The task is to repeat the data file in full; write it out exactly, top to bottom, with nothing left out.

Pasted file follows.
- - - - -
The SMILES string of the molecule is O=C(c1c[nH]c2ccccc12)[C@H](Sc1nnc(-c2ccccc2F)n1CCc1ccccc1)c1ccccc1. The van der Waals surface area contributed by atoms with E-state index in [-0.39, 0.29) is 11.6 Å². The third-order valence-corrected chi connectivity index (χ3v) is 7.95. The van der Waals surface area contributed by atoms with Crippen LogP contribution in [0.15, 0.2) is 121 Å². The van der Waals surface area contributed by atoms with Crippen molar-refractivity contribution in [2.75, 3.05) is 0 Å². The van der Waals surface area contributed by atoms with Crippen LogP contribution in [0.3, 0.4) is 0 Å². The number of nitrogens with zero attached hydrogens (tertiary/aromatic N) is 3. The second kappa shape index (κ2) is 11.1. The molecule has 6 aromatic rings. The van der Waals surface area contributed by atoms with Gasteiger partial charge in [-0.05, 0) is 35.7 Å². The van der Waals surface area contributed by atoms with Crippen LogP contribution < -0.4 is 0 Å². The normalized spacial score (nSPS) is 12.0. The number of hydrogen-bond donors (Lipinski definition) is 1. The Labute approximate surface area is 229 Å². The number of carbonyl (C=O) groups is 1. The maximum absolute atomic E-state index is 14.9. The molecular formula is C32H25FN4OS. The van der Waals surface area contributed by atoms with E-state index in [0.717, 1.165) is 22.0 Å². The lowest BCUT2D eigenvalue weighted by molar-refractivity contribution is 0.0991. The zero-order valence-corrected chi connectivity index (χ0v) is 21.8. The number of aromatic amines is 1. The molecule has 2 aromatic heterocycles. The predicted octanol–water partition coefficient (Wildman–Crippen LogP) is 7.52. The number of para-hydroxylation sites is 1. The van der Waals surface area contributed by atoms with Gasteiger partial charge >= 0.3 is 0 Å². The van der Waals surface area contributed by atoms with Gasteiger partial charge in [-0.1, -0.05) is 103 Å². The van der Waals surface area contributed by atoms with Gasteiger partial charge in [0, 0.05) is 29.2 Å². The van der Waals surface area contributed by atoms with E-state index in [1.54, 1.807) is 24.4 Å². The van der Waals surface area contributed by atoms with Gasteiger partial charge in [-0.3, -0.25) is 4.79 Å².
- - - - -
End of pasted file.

The SMILES string of the molecule is O=C(c1c[nH]c2ccccc12)[C@H](Sc1nnc(-c2ccccc2F)n1CCc1ccccc1)c1ccccc1. The van der Waals surface area contributed by atoms with E-state index in [-0.39, 0.29) is 11.6 Å². The third-order valence-corrected chi connectivity index (χ3v) is 7.95. The van der Waals surface area contributed by atoms with Crippen LogP contribution in [0.15, 0.2) is 121 Å². The van der Waals surface area contributed by atoms with Crippen molar-refractivity contribution in [2.75, 3.05) is 0 Å². The van der Waals surface area contributed by atoms with Crippen LogP contribution in [0.3, 0.4) is 0 Å². The number of nitrogens with zero attached hydrogens (tertiary/aromatic N) is 3. The second kappa shape index (κ2) is 11.1. The molecule has 6 aromatic rings. The van der Waals surface area contributed by atoms with Gasteiger partial charge in [-0.05, 0) is 35.7 Å². The van der Waals surface area contributed by atoms with Crippen LogP contribution < -0.4 is 0 Å². The normalized spacial score (nSPS) is 12.0. The number of hydrogen-bond donors (Lipinski definition) is 1. The Labute approximate surface area is 229 Å². The number of carbonyl (C=O) groups is 1. The maximum absolute atomic E-state index is 14.9. The molecular formula is C32H25FN4OS. The van der Waals surface area contributed by atoms with E-state index in [0.717, 1.165) is 22.0 Å². The lowest BCUT2D eigenvalue weighted by molar-refractivity contribution is 0.0991. The zero-order valence-corrected chi connectivity index (χ0v) is 21.8. The number of aromatic amines is 1. The molecule has 2 aromatic heterocycles. The predicted octanol–water partition coefficient (Wildman–Crippen LogP) is 7.52. The number of para-hydroxylation sites is 1. The van der Waals surface area contributed by atoms with Gasteiger partial charge >= 0.3 is 0 Å². The van der Waals surface area contributed by atoms with Gasteiger partial charge in [-0.1, -0.05) is 103 Å². The van der Waals surface area contributed by atoms with Gasteiger partial charge in [0, 0.05) is 29.2 Å². The van der Waals surface area contributed by atoms with E-state index in [1.54, 1.807) is 24.4 Å². The van der Waals surface area contributed by atoms with Gasteiger partial charge in [-0.3, -0.25) is 4.79 Å².